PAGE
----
Well, recently, I met a world-record holder.

When I spoke at the USTA Tennis Teachers Conference this year during the US Open, I met Angelo Rossetti, who holds the record for the world’s longest tennis rally with his brother, Ettore.

Several years ago I was rallying with one of my students and we were able to get 650 shots in a row – it took twenty minutes and we were pretty happy.

Can you guess how many shots Angelo and Ettore hit?


It took them over 14 hours and 31 minutes on September 10, 2008.

Amazing, but what I like most about this record is that they did it for charity. Several charities.

I had a great conversation with Angelo and was intrigued by his story. I asked him if he would answer some questions for my blog, which he kindly did. Here they are…

ET: What did you do/tell yourself during the rally when you didn’t “feel like” continuing?

AR: As far as a strategy, we focused on “under the ball, over the net”. If we did both we would not miss. I thought about my family, all of the supporters who were still there and about the 4 charities and the people who face diseases that they try to eliminate. Others have gone through a lot more sacrifice for a lot less reward, so it they can do it so can we. Our sacrifices of lack of sleep, food and water pale in comparison to what the starving, people with cancer and ALS go through. We didn’t let down our fans, friends and family and, above all, the people who are affected every day with (breast) cancer, hunger, Lou Gehrig’s disease and brain cancer. Sometimes you can push yourself further when doing it for others than for yourself. At the net chord at about 12k strokes I was spent. (Angelo)

ER: I felt exhausted – mentally, physically and emotionally. After the hug, I dropped to my knees and buried my face in my hands, overwhelmed by a confluence of feelings: exhaustion, relief, fatigue, dehydration, hunger, pain, joy and sorrow. In that moment, I thought of my wife Soumia, and my two children, Adam and Jasmine, both under 5 years old – and then began to weep for the children around the world who die every day from preventable or treatable causes before they reach age 5. In the developing world, mothers in many countries do not name their newborns for weeks after birth for fear they will not survive. I thought of those unnamed children. I also thought of the late Scott Wilson and the late Tim Gullikson, our honorees, and all of the victims and survivors of ALS, brain cancer and breast cancer. I hugged our Dad and gave a thumbs-up to our Mom, who was still loyally watching from the observation window. (Ettore)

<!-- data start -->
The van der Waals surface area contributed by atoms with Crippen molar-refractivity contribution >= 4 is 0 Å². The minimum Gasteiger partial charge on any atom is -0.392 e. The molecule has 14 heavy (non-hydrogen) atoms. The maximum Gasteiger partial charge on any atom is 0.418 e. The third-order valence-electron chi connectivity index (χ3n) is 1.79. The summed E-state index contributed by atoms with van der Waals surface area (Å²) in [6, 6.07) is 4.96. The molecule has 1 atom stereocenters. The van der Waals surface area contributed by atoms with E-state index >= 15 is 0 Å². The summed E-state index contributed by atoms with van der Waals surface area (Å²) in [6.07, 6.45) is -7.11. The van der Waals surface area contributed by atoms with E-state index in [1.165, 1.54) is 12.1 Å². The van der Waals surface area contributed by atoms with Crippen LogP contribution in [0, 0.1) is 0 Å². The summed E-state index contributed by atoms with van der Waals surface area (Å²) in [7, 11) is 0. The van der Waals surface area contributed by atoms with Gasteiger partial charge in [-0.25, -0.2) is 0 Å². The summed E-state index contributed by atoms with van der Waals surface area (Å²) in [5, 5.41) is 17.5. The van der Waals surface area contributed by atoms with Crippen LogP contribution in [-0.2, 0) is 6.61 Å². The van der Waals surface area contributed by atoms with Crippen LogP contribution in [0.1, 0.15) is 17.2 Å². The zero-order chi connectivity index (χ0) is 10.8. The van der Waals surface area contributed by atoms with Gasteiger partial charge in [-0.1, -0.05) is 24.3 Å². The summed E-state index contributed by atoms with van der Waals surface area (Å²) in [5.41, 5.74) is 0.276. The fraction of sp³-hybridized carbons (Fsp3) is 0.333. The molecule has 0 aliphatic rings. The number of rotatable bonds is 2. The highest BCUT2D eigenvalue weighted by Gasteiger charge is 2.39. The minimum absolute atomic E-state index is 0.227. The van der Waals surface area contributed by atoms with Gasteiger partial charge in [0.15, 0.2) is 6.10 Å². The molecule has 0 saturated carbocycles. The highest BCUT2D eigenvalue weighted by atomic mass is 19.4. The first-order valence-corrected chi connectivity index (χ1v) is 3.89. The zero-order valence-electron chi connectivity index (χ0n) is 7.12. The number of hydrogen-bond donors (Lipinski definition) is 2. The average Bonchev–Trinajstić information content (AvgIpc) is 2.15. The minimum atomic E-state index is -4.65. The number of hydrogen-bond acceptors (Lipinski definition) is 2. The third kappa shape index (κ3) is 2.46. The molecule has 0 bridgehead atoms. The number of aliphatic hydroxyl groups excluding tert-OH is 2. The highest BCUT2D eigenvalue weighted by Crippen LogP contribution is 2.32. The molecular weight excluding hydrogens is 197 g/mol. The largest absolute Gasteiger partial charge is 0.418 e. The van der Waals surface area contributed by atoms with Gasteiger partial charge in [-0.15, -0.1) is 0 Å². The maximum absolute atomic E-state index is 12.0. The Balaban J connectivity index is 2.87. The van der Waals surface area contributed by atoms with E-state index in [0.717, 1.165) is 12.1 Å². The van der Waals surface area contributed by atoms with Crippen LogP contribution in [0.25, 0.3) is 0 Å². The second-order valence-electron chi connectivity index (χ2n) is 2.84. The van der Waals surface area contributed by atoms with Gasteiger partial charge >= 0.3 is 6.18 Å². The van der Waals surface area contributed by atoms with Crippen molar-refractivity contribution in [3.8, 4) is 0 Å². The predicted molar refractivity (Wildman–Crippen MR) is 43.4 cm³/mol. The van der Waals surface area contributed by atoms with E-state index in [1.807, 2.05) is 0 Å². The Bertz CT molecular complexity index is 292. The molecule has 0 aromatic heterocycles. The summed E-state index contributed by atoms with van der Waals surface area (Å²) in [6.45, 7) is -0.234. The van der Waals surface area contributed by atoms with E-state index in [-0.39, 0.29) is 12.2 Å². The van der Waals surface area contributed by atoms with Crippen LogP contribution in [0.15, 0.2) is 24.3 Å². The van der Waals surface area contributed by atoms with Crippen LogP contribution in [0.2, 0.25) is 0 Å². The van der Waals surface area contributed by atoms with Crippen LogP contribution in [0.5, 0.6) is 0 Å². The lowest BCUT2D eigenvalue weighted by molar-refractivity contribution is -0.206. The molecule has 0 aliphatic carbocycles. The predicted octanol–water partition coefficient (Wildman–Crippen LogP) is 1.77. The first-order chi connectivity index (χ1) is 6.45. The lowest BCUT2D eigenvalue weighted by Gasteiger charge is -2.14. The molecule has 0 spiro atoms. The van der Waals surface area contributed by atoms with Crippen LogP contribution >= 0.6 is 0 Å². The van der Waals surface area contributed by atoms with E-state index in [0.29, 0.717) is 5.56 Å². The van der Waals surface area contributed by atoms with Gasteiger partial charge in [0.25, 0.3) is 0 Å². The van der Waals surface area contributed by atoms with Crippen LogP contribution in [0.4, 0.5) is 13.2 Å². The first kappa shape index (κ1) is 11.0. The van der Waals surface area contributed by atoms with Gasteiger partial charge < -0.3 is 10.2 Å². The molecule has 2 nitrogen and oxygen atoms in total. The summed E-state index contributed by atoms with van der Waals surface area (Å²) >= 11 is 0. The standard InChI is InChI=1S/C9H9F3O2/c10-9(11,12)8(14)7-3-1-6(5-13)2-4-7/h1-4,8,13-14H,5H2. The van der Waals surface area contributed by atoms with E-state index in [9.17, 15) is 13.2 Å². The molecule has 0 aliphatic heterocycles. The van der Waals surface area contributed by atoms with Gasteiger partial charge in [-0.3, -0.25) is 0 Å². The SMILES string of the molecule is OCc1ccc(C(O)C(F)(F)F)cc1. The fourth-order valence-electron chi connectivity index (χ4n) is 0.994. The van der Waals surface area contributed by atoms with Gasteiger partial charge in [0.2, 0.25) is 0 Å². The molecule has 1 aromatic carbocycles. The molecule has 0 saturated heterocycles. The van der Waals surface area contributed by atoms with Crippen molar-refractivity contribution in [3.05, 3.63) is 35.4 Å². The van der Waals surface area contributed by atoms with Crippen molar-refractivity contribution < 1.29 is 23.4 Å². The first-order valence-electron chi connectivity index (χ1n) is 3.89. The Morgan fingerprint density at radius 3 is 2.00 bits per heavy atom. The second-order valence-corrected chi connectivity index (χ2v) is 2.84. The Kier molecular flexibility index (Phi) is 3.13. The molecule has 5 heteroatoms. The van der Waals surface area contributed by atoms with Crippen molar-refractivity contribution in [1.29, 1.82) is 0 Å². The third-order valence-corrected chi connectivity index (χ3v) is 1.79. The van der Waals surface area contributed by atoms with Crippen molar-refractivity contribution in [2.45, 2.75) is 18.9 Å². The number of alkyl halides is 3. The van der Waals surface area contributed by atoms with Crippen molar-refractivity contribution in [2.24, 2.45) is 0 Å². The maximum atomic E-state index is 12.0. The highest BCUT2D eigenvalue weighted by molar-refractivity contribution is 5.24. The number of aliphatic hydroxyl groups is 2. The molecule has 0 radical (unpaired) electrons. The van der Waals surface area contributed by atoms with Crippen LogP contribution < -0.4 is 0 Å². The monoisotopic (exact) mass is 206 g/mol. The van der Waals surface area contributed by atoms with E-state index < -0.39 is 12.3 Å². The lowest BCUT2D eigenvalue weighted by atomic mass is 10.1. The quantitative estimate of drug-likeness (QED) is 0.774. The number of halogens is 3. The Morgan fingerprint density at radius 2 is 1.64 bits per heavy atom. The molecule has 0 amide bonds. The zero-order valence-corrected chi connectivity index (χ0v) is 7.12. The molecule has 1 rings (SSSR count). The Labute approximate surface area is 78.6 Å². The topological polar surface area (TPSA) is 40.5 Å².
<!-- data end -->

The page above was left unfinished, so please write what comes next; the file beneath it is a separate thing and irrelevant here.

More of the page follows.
ET: How did you prepare for breaking the record?

AR: One of our keys to success was a training net that attached on the top of the net that helps players hit the ball with a higher trajectory over the net and thus further in the court. It is just as much of a mental challenge as a physical one, if not more so. Doing anything for 15 hours straight is hard to do. We both were physically and mentally training by teaching 12-hour days for more than nine months. I did not eat or drink much the day or so prior as well. We had a handful of 1-hour practices throughout the year prior.

ET: Do you think that anyone can do it?

AR: Records are made to be broken. If you have a passion and love for the game, trust in your partner and something driving you, you can accomplish extraordinary things. With that said, I find it tough for anyone to rally for a longer time period as previous world records were done in half the time. We welcome anyone to raise money for charity and try for the record as we did this year and will do in future years. We secured $1M this year for anyone who could break the record back on August 15. If someone does break the record we would be committed to do it again.

ET: What motivated you to try to break the record?

AR: We wanted to raise awareness and funds for four charities that hold special meaning for us: the ALS Association, Save the Children, Susan G. Komen for the Cure and the Tim & Tom Gullikson Foundation. The effort was inspired as a way to honor Scott B. ­Wilson, our fellow USPTA Professional, friend and mentor who lost his battle to ALS (Lou Gehrig’s disease) in 2005 at the age of 42, and Tim ­Gullikson, who died of brain cancer in 1996. Early in their careers, the brothers worked with Wilson, who was a head pro at the time. The Rossettis, who collected approximately $20,000 to date, aim to raise $25,944 by December 31 to match the number of strokes from their world record rally. Contributions to all four charities are still being accepted online at (click the logo of the charity of your choice).

The Rossettis certainly had a great purpose for their goal.

If you make a goal important enough, anything is possible. The Rossetti brothers are leaving a legacy – and they’re just two regular people…and so are you.

< br />Thanks for reading.


“Not everything that can be counted counts, and not everything that counts can be counted.”

Kim Clijsters won.

Juan Martin del Potro won.

They weren’t supposed to.